Fuzzy Headed

About a year ago we lost a dear friend. He was a dad and he died suddenly and too young. The shock rippled through our social network.

I won’t share the whole story because it’s not my story to tell.


Fuzzy headed under this bird mask.

But the loss of this dear soul taught me an interesting thing about how people grieve. I am young and fortunate enough to have not experienced many instances of community-shared loss. But last year’s sadness showed me that people grieve like they live. And that’s cool with me.

If you often manage events and people, you will manage and organize grieving situations.

If you tend to withdraw and be quiet, that grief will go inward.

If you are sometimes the center of attention, you will grieve loudly in and public.

These are all good ways to grieve. Just get it out, man.

As part of the ripple effect I also learned something about my own style of grieving. It happened at my kid’s soccer game.

Here is the story.

The day after we found out about our friend, my middle kid had an indoor soccer game, aka futsol. Parking in the Mission was nuts, so I dropped off 3/5 of my family and took the toddler to park the car.

On the way in to the gym I ran into a dad friend who had also dropped off his family, parked the car, and was carrying his own toddler. We communed and bonded and cried a little bit while trying to keep our little ones from trouncing through the dog poop and weird trash that line the Mission sidewalks.

Emotion and stress make my head fuzzy, I learned. And not just my crazy wheat bran hair. My actual brain gets fuzzy.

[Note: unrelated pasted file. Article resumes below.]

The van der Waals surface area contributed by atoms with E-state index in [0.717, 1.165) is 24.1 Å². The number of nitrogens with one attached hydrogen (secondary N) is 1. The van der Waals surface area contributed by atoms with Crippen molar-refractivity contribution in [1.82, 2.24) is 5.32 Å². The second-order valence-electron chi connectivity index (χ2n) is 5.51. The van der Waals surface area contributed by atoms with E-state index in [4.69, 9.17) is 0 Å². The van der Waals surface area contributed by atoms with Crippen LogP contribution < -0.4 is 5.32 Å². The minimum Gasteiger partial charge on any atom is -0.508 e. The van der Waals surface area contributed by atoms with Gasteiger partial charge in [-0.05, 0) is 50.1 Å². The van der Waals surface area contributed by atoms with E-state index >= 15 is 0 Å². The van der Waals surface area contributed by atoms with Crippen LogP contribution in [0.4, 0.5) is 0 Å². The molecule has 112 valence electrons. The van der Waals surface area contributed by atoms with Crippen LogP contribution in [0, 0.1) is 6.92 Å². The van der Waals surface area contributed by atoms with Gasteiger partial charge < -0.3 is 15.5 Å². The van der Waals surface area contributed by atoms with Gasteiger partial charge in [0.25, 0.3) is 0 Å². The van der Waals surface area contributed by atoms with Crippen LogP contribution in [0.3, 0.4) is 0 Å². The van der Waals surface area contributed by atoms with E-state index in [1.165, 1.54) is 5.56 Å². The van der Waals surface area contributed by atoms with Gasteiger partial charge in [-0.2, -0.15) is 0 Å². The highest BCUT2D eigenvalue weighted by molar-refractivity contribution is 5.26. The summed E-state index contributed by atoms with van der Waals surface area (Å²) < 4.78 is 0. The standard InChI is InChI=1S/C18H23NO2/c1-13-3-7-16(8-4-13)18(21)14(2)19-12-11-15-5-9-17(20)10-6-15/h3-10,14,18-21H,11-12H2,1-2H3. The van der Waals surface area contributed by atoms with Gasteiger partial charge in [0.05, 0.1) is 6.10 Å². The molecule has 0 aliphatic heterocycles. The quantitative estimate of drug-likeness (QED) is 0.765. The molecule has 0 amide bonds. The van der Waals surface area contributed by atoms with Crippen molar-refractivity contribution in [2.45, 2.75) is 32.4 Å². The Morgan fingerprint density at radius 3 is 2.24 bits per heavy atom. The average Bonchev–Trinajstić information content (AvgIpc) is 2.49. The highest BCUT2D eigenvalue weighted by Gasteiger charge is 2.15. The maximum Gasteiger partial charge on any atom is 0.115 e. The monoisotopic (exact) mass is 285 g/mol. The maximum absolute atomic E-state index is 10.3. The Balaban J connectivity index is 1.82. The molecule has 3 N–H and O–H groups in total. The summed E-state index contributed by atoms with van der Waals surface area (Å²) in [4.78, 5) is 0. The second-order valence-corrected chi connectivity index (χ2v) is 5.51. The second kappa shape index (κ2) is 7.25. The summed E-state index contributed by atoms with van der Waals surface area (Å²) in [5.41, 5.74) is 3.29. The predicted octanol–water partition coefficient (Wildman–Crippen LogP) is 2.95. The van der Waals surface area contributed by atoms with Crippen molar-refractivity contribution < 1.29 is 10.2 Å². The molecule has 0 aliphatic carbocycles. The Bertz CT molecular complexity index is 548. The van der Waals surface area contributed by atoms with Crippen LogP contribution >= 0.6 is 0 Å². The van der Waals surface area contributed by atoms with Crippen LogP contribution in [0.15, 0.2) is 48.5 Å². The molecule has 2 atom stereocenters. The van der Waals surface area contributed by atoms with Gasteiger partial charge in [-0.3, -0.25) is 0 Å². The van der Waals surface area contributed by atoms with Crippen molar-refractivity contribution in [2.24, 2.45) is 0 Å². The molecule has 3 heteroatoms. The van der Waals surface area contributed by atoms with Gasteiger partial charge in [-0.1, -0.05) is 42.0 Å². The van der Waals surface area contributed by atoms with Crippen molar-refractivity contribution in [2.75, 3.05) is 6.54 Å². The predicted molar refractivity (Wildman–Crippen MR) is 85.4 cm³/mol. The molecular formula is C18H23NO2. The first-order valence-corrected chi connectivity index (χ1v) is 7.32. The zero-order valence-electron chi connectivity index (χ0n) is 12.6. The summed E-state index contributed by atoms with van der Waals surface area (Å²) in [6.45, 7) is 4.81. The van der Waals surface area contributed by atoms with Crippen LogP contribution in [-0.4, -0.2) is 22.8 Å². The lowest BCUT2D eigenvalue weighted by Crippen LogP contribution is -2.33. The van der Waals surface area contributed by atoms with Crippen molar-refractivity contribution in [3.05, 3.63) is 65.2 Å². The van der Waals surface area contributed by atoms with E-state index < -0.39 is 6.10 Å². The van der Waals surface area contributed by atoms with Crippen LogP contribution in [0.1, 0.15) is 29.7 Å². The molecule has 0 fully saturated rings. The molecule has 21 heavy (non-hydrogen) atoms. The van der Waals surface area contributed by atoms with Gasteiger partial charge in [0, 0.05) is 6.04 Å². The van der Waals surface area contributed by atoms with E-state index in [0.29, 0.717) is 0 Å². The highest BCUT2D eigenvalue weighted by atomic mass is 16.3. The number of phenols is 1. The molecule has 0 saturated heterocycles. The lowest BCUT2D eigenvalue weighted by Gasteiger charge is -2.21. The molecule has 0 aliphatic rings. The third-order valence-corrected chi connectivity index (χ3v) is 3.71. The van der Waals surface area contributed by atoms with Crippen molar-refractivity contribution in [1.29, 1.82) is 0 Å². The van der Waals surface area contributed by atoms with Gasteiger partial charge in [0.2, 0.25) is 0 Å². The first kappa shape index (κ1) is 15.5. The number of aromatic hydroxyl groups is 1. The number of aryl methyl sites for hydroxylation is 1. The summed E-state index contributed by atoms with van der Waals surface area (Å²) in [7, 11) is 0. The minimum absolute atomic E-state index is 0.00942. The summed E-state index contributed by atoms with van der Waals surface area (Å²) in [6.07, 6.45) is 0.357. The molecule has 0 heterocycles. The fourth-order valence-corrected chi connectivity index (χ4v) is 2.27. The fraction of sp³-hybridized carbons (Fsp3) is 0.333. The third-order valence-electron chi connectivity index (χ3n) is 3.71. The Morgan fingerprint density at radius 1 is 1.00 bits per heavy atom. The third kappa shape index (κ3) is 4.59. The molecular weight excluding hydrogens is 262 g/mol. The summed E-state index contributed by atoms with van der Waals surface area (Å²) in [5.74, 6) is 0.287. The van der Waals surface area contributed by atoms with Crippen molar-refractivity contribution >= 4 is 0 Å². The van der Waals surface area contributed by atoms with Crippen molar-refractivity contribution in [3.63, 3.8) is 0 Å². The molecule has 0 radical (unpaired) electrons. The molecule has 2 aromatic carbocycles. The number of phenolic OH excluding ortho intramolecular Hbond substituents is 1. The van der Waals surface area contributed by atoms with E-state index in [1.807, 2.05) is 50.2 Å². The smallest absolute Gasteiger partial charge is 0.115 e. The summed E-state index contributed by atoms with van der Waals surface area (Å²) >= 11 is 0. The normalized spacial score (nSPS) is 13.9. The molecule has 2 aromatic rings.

I entered the gym in a daze, the noise and lights confounding my senses and bleary eyes. In my stupor I didn’t even realize that my daughter’s team wasn’t playing yet. The previous game had just ended and parents were still milling about and chatting, blocking the audience view from the bleachers.

Did I mention that I my head was fuzzy?

I wandered up to the group of chatty parents and asked if they wouldn’t mind moving because we couldn’t see our kids play.


“You need to calm down!” yelled a tall white guy who probably lives in Cole Valley. (Yes, that is my explicit bias and I own it.)

“Jesus Christ, lady!” barked another one. He glared at me with the wrath of a thousand preschool parents trying to get into Rooftop.

Slow clap for San Francisco parenting one-upmanship at its worst.

Yes, I was wrong. (Did I mention that my head was fuzzy because my friend just died?) No, my kid’s game hadn’t started yet.

But their reaction was completely out of proportion for my minor infraction.

I stumbled back up into the bleachers, red-faced at my error and humiliated, as a small women being talked down to by some jacked up SF dads who thought they needed to put me in my place. I crawled to the top row, put my face in my hands and cried. Hard. I peeked through the snot and saw the chatty parents sneer at me. Mortifying.

After the game I told the whole story to my husband.

He suggested that I look at the instance as a reminder of our friend’s beautiful gift to see the perspective of others. This guy, this friend we lost, he had many inspiring qualities that I could go on about. But, remember, his is not my story to share.

I will say that he was excellent at trying to see the point of view of other people. He did empathy well. He once helped me broker a school lobby fight regarding a drag queen and proper poster design for the school carnival. And even though one of the people in that fight was one of his best friends, he worked diplomacy like a pro.

The irony of that mean soccer dad situation was that no one could see the other side’s point of view. I was too goofy and out of it with grief to realize that I was wrong or even apologize. And maybe the mean dads just had a bad loss, maybe someone’s kid got hurt, maybe they had dealt with their own mean dad from another team.

We say that there is no right or correct way to grieve. But one good way to grieve may be to try and model the behaviors that you love in the person that is gone.

I will try to do better. In memory of my friend. And for who I want to be.


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